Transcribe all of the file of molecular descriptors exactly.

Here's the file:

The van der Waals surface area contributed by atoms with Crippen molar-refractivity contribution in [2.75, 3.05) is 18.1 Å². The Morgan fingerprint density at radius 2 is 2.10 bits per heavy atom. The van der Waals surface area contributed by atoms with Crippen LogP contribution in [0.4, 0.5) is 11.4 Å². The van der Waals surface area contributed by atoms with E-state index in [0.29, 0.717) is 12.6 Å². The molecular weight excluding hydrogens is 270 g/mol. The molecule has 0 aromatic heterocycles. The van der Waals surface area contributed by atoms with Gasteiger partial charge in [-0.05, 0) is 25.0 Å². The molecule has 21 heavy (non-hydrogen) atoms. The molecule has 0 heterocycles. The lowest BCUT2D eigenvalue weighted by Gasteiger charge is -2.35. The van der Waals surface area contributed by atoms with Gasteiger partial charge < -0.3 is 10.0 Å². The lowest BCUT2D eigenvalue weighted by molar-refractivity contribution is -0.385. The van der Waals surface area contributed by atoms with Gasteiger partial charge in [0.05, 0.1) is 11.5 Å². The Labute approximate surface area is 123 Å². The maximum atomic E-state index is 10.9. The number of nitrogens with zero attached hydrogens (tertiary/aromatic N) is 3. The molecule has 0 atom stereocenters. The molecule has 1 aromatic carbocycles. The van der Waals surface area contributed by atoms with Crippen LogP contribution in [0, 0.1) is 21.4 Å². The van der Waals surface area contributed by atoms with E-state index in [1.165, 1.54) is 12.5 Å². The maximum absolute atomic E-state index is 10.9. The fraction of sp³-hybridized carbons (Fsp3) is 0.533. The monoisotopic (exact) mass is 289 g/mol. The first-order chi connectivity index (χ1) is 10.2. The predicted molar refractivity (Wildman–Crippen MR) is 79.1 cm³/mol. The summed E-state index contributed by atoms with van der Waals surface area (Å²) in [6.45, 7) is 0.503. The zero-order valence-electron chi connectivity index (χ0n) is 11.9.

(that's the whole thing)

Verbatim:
The van der Waals surface area contributed by atoms with Crippen molar-refractivity contribution in [2.75, 3.05) is 18.1 Å². The Morgan fingerprint density at radius 2 is 2.10 bits per heavy atom. The van der Waals surface area contributed by atoms with Crippen LogP contribution in [0.4, 0.5) is 11.4 Å². The van der Waals surface area contributed by atoms with E-state index in [0.29, 0.717) is 12.6 Å². The molecular weight excluding hydrogens is 270 g/mol. The molecule has 0 aromatic heterocycles. The van der Waals surface area contributed by atoms with Gasteiger partial charge in [-0.05, 0) is 25.0 Å². The molecule has 21 heavy (non-hydrogen) atoms. The molecule has 0 heterocycles. The lowest BCUT2D eigenvalue weighted by Gasteiger charge is -2.35. The van der Waals surface area contributed by atoms with Gasteiger partial charge < -0.3 is 10.0 Å². The lowest BCUT2D eigenvalue weighted by molar-refractivity contribution is -0.385. The van der Waals surface area contributed by atoms with Gasteiger partial charge in [0.05, 0.1) is 11.5 Å². The Labute approximate surface area is 123 Å². The maximum atomic E-state index is 10.9. The number of nitrogens with zero attached hydrogens (tertiary/aromatic N) is 3. The molecule has 0 atom stereocenters. The molecule has 1 aromatic carbocycles. The van der Waals surface area contributed by atoms with Crippen LogP contribution in [0, 0.1) is 21.4 Å². The van der Waals surface area contributed by atoms with E-state index in [1.165, 1.54) is 12.5 Å². The maximum absolute atomic E-state index is 10.9. The fraction of sp³-hybridized carbons (Fsp3) is 0.533. The monoisotopic (exact) mass is 289 g/mol. The first-order chi connectivity index (χ1) is 10.2. The predicted molar refractivity (Wildman–Crippen MR) is 79.1 cm³/mol. The summed E-state index contributed by atoms with van der Waals surface area (Å²) in [6.45, 7) is 0.503. The zero-order valence-electron chi connectivity index (χ0n) is 11.9.